The Protocol on Rules and Procedures on the Settlement of Disputes is one of the three Protocols that have been finalized under the Agreement Establishing the Africa Continental Free Trade Area. The Protocol shall administer the settlement of disputes between State Parties where the disputes arise from the provisions of the AfCFTA Agreement. In so doing, the Protocol provides for three avenues for the resolution of disputes between State Parties: panel and appellate body proceedings overseen by the Dispute Settlement Body, good offices conciliation and mediation, and arbitration. This article discusses the three scenarios in which arbitration arises in the AfCFTA framework as a means of dispute settlement. The three scenarios include: (i) the use of arbitration as a form of dispute adjudication, (ii) arbitration to determine a reasonable time period for implementation of panel decisions, and (iii) arbitration as a means of determining proportionality of the suspension of concessions.
The Article 20 of the Agreement Establishing the Africa Continental Free Trade Area (AfCFTA Agreement) establishes a Dispute Settlement Mechanism (the DSM) that will be administered in accordance with the Protocol on Rules and Procedures on the Settlement of Disputes (the Protocol). The Protocol entered into force on 20 May 2019, together with the AfCFTA Agreement, the Protocol on Trade in Goods, and the Protocol on Trade in Services. Notably, the wording of the Protocol borrows heavily from the World Trade Organisation (WTO) Dispute Settlement Understanding.
The DSM is central to providing security and predictability to the African regional trading system.It is limited to disputes between State Parties to the AfCFTA Agreement (State Parties) concerning rights and obligations emanating from the provisions of the AfCFTA Agreement. It is important to note that the AfCFTA Agreement is a single undertaking; therefore, the definition of ‘Agreement’ is construed to include the AfCFTA Agreement, its protocols, its annexes, and its appendices. The significance of this construction is that disputes can arise from an impairment or nullification of the rights and obligations captured in any of these instruments and not just the AfCFTA Agreement. In this way, the DSM aims to preserve the rights and obligations of the State Parties under the AfCFTA Agreement, its protocols, its annexes, and its appendices.
The DSM provides for three avenues for the resolution of disputes between State Parties: (i) the panels and appellate body established and overseen by the Dispute Settlement Body (the DSB) (the Panels and Appellate Body, respectively), (ii) good offices conciliation and mediation, and (iii) arbitration.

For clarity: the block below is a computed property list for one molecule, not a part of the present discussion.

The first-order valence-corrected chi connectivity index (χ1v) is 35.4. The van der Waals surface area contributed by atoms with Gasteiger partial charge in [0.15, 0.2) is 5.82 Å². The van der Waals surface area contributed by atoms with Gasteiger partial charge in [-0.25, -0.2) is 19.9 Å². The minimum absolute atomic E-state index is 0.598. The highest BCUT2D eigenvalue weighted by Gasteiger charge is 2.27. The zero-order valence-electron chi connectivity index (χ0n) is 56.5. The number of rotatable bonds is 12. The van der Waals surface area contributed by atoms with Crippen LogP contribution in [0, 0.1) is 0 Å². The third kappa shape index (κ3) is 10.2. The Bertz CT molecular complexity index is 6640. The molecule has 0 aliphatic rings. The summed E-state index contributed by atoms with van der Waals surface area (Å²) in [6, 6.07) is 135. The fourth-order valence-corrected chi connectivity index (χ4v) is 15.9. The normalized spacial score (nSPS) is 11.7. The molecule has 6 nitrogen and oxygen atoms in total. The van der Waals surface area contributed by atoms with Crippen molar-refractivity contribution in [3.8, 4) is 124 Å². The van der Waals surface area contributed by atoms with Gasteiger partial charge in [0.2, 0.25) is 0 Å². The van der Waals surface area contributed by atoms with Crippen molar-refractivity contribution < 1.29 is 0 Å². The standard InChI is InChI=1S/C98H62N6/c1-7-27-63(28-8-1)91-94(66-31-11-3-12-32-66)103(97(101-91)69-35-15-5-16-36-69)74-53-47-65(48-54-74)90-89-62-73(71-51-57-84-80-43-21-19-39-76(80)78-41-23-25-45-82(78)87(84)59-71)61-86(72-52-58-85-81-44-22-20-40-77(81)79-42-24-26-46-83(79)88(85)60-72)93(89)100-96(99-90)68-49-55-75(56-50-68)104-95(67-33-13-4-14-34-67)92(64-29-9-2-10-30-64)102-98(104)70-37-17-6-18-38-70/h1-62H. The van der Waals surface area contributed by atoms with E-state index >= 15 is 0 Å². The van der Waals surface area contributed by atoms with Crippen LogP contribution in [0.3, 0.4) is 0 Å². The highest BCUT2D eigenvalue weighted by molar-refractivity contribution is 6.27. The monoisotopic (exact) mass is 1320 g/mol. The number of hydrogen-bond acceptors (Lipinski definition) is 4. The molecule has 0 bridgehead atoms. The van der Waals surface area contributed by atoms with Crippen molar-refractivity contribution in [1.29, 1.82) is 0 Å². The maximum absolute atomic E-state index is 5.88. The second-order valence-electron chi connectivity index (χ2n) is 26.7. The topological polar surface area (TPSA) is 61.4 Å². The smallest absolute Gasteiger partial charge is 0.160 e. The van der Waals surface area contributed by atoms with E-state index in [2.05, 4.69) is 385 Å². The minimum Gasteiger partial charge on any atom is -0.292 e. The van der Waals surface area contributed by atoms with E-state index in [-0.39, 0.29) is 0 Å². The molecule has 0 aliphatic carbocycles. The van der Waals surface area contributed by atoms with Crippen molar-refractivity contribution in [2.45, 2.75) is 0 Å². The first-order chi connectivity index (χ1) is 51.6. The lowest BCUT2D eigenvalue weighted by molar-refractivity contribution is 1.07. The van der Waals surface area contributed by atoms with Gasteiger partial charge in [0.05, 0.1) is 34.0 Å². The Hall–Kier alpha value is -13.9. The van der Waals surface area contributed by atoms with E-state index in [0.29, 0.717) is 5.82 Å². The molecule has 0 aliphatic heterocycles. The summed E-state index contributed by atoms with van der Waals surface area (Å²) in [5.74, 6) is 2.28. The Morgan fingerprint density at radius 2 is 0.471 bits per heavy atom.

Arbitration as a form of dispute adjudication
The Protocol envisages the use of arbitration to adjudicate disputes, determine a reasonable time period for implementation of panel rulings and recommendations, and determine whether the level of suspension of concessions is commensurate with the nullification and impairment caused, respectively. Additionally, the Protocol sets out arbitration as an alternative to dispute resolution proceedings by the Panels and the Appellate Body. Arbitration in this case requires the mutual consent of the State Parties involved in the dispute. This mutual consent differentiates arbitration from the Panel and Appellate Body proceedings which are compulsory once initiated. Furthermore, arbitration appears to be a more flexible form of dispute resolution under the DSM because the State Parties are allowed to select the procedures to be followed during the arbitration. Once State Parties have chosen to refer a dispute to arbitration, they are barred from resorting to the other avenues of dispute resolution.
The agreement to resort to arbitration must be notified to the DSB which comprises representatives of the State Parties. In this way, the notification will serve to inform all AfCFTA State Parties of the decision to arbitrate the dispute. The State Parties have autonomy throughout the arbitration process and third parties may only become party to the proceedings through the mutual agreement of the parties.